It Started with a Customer Support Ticket
This is a true story about an eCommerce website and how it’s sales stopped suddenly in the middle of the day. For no apparent reason.
This business gets a steady stream of transactions on any given day, both for their free and paid products. It’s not uncommon to see several dozen transactions per day. And when I say transactions, I mean items added to their eCommerce shopping cart and the checkout process completed.
The owner started to notice a decline in transactions a short time after 12 noon. He didn’t think too much of it until he was made aware of a support ticket that had come in from a customer saying…
…your “Purchase” buttons are not working and I can’t add any items to my cart. Please advise.
The Troubleshooting Begins
I was brought in to help and started the usual first step in troubleshooting; duplicating what the customer was experiencing.
To be honest, I assumed that it was probably due to an outdated browser issue or some other rather simple explanation. But in the website maintenance and management world, making assumptions can get you nowhere fast.
Be methodical in your troubleshooting and follow the facts.
Duplicating the Issue
I loaded the site in three browsers and in each one, I was seeing the same issue. The Purchase and Add to Cart buttons simply weren’t working.
I then discovered that logging into the site presented me with a white screen, rather than the expected WordPress Dashboard screen.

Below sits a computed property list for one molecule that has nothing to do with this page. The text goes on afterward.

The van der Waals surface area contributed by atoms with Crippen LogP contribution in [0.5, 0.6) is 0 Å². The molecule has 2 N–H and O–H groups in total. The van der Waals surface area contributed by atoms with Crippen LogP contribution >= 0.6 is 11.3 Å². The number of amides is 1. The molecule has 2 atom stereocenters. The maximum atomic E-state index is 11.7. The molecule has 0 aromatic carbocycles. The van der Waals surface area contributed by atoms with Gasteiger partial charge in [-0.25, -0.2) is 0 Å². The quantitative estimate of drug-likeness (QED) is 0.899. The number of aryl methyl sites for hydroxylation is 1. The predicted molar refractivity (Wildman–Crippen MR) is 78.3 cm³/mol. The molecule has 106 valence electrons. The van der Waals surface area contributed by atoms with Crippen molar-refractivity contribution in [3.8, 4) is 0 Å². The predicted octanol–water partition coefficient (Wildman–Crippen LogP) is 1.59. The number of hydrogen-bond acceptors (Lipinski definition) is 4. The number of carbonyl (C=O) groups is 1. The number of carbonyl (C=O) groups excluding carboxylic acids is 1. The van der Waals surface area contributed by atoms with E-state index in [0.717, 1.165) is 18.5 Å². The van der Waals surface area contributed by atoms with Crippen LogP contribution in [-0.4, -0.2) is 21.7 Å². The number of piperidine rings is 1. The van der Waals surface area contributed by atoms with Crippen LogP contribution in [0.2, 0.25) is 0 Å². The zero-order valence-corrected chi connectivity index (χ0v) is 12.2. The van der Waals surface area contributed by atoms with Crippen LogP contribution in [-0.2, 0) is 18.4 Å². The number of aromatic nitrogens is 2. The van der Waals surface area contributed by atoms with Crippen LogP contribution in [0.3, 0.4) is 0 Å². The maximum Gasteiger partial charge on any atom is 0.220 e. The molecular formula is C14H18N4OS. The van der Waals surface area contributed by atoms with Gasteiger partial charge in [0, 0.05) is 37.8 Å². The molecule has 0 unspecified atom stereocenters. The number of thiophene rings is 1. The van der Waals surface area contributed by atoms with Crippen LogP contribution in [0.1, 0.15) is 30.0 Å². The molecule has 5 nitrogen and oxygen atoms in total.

PRO TIP: I also use Cross Browser Testing to ensure I can duplicate the customer’s exact browsing environment as close as possible.
Communication with your Customer
After confirming there’s a global issue, you need to get as much information from your customer as you can. This should help you narrow down some clues and give you a better starting point.
It’s helpful to ask questions like: “Have there been any recent changes made to your site by you or anyone else?” “Have you recently installed any new plugins?”
In this case, there were no changes made in over four weeks and up until that moment, sales had been happening just fine.
Checking Plugins – Round One
Customers always have the best of intentions, but I’ve seen it happen before where someone on their staff that has administrator access may have made changes to their site without their knowledge.
There’s an easy way to double check if any plugins have been installed recently, and that’s by looking at the Last Modified dates of files and folders once you’re connected to their server via FTP (or SFTP).
If you find that the Last Modified dates of any of their plugins are recent, go ahead and deactivate those plugin to see if that solves the issue.
I checked these for this client, and unfortunately, the Last Modified dates hadn’t been changed in four weeks. Just like they said.
Check the Hosting Environment